Fitness Australia has grown from 20,000 customers to 30,000 since 2009. Revenue is up 45 percent in the same time. In the past year, its Net Promoter Score—a customer-loyalty metric on a scale of -100 to +100—went from -20 to as high as +69.

#TeamCool in Numbers

50%
The amount of Fitness Australia's general manager of operations' time spent on developing its "Team Cool" culture.

45%
Fitness Australia's revenue growth since 2009, around the time it began working its "Team Cool" culture into its daily work habits.

Right around the time Fitness Australia began to define Team Cool is when all this good stuff started happening. It turns out the very act of trying to answer, "What does it mean to be Team Cool?" was the crucial first step.

At First, A Vibe

Prior to 2008, Fitness Australia was a federation of seven state and territorial organizations, but that year they unified into one national association—an opportunity to start fresh, says Robert Barnes, general manager of operations at Fitness Australia until this past September.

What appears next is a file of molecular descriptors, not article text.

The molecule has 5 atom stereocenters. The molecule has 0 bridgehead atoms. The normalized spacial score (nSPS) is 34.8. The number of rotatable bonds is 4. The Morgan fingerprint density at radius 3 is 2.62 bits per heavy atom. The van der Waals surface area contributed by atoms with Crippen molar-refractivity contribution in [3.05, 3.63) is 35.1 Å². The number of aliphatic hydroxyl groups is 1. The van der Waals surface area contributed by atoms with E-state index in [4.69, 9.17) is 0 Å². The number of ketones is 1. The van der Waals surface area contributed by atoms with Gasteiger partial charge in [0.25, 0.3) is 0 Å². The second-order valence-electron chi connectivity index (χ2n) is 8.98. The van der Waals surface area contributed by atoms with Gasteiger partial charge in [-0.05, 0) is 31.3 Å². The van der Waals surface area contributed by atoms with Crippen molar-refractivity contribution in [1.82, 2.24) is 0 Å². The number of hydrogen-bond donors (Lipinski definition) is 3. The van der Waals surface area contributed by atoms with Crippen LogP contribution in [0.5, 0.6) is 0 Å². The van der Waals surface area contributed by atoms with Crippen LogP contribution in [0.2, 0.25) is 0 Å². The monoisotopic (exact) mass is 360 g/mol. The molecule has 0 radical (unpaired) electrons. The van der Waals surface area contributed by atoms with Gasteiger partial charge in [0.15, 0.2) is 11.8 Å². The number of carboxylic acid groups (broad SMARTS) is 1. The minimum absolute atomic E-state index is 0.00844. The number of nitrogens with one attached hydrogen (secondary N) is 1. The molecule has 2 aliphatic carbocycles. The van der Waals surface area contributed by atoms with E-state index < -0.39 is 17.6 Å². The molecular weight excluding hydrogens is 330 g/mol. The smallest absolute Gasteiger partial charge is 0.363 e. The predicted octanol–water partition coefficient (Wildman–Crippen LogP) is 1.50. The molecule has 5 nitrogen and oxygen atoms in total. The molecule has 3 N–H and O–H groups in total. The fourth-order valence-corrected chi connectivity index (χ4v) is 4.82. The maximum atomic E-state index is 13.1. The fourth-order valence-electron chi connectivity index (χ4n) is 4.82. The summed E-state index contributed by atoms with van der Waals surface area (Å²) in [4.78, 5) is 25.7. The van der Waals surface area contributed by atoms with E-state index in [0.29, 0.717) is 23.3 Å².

"We were finally one staff, we had one CEO, we had one board of directors, we had one logo. I could build a foundation of all that now with a team of people that felt very much together," he says.

Barnes' boss, CEO Lauretta Stace, gave him the reins over developing the new organization's culture. "She just gave me the leeway to explore," he says. Barnes estimates 50 percent of his time was devoted to organizational development.

At the most basic level, the goal "was to make work a really safe and enjoyable place for people to come," Barnes says. A father of two, he works an early schedule, leaving at 4 p.m. each day.